Saturday, October 29, 2005

Sunless ecosystem, disease in human evolution and life in Venus’ atmosphere

Welcome! "Alien Life" tracks the latest discoveries and thoughts in the various elements of the famous Drake Equation. Here's today's news:
g Stars - Here’s a neat online guide, The Electronic Sky, to common stars visible from Earth: article.
g Abodes - A JPL scientist and his team are preparing to bring to the study of extrasolar planets what George Lucas brought to "Star Wars": the prequel. See article.
g Life - Biologists always thought life required the Sun's energy, until they found an ecosystem that thrives in complete darkness. See article. Note: This article is from 2001.
g Intelligence - Genetic researchers have made substantial advances in understanding the root causes of common diseases and the history of human evolution, according to a series of reports published in scientific journals this week. See article.
g Message - Quote of the Day: "It is difficult to think of another enterprise which holds as much promise for the future of humanity." — Carl Sagan
g Cosmicus - Within the framework of general relativity and without the introduction of wormholes, is it possible to modify a space-time in a way that allows a spaceship to travel with an arbitrarily large speed? According to this technical paper, the answer is "yes".
g Learning - Although polls show about half of Americans still don't recognize the expression "Intelligent Design," the background and meaning of it are focal points of a landmark First Amendment case now unfolding in Pennsylvania's capital. See article.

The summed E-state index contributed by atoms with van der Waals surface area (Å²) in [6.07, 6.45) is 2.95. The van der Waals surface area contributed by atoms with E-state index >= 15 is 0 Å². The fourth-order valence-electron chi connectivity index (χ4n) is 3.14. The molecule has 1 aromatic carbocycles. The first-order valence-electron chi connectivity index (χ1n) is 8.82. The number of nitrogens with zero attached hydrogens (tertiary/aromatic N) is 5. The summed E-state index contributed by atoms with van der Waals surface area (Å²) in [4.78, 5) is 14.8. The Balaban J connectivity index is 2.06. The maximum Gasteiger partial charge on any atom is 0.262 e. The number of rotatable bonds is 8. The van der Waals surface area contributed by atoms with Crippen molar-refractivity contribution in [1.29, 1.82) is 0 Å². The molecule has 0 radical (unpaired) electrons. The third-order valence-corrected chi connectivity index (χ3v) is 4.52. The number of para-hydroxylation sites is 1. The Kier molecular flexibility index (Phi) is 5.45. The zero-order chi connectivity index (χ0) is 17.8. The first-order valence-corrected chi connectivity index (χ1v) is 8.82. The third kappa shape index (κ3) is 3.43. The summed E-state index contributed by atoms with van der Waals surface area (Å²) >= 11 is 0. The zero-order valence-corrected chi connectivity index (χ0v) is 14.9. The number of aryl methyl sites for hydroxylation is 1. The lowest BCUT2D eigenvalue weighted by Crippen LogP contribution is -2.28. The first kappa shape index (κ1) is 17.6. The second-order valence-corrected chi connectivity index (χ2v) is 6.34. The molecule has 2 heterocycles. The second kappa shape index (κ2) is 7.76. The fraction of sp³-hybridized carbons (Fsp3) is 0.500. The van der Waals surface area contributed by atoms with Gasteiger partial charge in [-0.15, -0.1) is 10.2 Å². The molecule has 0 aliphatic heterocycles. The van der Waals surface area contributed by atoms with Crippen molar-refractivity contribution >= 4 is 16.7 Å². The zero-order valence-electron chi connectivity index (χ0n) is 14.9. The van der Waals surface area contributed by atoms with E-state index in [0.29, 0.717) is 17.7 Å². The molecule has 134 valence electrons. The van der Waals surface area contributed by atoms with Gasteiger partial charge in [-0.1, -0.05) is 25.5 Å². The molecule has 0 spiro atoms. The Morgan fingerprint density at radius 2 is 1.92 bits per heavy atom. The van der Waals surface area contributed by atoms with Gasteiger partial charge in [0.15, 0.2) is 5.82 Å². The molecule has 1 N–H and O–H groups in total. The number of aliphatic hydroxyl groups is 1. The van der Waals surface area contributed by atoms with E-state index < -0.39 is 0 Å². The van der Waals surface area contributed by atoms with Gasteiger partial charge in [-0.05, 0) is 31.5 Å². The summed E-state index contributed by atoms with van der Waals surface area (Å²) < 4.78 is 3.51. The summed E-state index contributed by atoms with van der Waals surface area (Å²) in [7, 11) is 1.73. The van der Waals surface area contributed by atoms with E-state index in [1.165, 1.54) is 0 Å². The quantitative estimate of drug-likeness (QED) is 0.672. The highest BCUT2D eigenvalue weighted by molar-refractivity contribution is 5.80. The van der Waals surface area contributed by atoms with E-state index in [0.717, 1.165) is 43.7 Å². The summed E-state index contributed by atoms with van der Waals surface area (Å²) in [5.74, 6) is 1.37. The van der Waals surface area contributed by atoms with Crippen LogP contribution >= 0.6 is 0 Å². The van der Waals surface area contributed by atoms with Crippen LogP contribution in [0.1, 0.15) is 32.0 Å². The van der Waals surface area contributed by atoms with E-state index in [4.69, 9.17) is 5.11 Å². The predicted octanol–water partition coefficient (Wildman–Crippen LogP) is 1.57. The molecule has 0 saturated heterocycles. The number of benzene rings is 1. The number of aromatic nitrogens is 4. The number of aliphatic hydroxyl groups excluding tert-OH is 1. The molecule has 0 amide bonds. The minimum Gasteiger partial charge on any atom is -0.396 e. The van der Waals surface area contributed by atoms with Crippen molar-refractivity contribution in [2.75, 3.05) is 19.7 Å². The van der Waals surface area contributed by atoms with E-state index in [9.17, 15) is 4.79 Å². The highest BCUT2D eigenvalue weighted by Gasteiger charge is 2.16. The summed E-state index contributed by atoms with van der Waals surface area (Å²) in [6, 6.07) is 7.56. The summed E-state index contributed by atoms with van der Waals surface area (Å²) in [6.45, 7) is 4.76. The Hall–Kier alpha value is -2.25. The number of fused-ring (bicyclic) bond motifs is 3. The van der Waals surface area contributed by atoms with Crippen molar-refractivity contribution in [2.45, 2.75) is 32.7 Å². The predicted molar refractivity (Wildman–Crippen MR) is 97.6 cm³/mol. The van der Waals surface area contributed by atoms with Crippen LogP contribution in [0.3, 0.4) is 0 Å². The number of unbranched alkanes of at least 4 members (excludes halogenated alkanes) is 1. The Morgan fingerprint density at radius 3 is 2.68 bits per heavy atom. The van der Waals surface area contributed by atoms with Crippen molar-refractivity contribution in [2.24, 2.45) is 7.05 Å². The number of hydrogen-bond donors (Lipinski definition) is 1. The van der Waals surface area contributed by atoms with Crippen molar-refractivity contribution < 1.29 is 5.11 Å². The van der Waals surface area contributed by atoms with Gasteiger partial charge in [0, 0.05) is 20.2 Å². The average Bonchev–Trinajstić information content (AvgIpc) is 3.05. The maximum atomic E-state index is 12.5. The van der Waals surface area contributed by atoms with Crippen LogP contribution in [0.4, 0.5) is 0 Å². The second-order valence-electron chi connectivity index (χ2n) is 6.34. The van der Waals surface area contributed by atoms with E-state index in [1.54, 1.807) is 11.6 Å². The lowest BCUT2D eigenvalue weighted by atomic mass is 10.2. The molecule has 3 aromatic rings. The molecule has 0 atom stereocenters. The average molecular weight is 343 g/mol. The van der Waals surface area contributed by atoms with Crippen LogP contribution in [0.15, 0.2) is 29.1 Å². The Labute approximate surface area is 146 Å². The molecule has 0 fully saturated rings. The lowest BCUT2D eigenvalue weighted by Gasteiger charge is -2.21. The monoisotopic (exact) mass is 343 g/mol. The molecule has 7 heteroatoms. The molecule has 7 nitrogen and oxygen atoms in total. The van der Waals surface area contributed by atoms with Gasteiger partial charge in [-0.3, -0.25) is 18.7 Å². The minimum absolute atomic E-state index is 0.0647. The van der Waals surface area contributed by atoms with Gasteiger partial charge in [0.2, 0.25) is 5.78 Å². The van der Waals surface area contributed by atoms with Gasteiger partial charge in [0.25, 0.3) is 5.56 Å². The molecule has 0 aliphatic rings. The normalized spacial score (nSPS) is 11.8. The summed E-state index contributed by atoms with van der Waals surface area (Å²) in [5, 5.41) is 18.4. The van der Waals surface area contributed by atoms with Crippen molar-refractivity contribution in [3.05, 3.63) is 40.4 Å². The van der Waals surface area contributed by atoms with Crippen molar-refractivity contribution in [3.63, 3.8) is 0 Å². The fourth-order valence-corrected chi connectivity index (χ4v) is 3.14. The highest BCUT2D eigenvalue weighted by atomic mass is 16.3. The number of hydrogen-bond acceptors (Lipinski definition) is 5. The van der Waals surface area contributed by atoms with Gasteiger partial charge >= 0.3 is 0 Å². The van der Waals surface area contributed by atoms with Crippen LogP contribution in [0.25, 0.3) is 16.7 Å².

g Imagining - A scientist at Washington State University says the first extraterrestrial life we find is likely to be single-celled organisms surviving on a moon of Saturn, or in the atmosphere of Venus. See article.
g Aftermath - While formal principles have been adopted for the eventuality of detecting intelligent life in our galaxy, no such guidelines exist for the discovery of non-intelligent extraterrestrial life within the solar system. Current scientifically based planetary protection policies for solar system exploration address how to undertake exploration, but do not provide clear guidance on what to do if and when life is detected. Considering that Martian life could be detected under several different robotic and human exploration scenarios in the coming decades, it is appropriate to anticipate how detection of non-intelligent, microbial life could impact future exploration missions and activities, especially on Mars. See article.

Honoring the Past, Inspiring the Future

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